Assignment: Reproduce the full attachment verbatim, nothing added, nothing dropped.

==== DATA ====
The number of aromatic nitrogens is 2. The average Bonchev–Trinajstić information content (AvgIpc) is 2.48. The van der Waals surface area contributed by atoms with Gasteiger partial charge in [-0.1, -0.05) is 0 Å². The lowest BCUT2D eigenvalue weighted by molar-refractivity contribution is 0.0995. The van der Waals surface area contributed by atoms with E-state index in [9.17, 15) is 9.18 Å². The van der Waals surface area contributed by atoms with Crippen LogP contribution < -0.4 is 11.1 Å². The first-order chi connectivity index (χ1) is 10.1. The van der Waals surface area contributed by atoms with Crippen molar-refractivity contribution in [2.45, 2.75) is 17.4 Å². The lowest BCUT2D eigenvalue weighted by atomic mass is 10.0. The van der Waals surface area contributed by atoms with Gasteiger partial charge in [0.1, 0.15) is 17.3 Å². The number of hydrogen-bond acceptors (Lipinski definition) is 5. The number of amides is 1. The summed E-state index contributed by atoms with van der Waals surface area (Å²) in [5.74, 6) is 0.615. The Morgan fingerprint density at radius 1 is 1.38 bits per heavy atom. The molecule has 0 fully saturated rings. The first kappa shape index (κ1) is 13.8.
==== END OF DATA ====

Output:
The number of aromatic nitrogens is 2. The average Bonchev–Trinajstić information content (AvgIpc) is 2.48. The van der Waals surface area contributed by atoms with Gasteiger partial charge in [-0.1, -0.05) is 0 Å². The lowest BCUT2D eigenvalue weighted by molar-refractivity contribution is 0.0995. The van der Waals surface area contributed by atoms with E-state index in [9.17, 15) is 9.18 Å². The van der Waals surface area contributed by atoms with Crippen LogP contribution < -0.4 is 11.1 Å². The first-order chi connectivity index (χ1) is 10.1. The van der Waals surface area contributed by atoms with Crippen molar-refractivity contribution in [2.45, 2.75) is 17.4 Å². The lowest BCUT2D eigenvalue weighted by atomic mass is 10.0. The van der Waals surface area contributed by atoms with Gasteiger partial charge in [0.1, 0.15) is 17.3 Å². The number of hydrogen-bond acceptors (Lipinski definition) is 5. The number of amides is 1. The summed E-state index contributed by atoms with van der Waals surface area (Å²) in [5.74, 6) is 0.615. The Morgan fingerprint density at radius 1 is 1.38 bits per heavy atom. The molecule has 0 fully saturated rings. The first kappa shape index (κ1) is 13.8.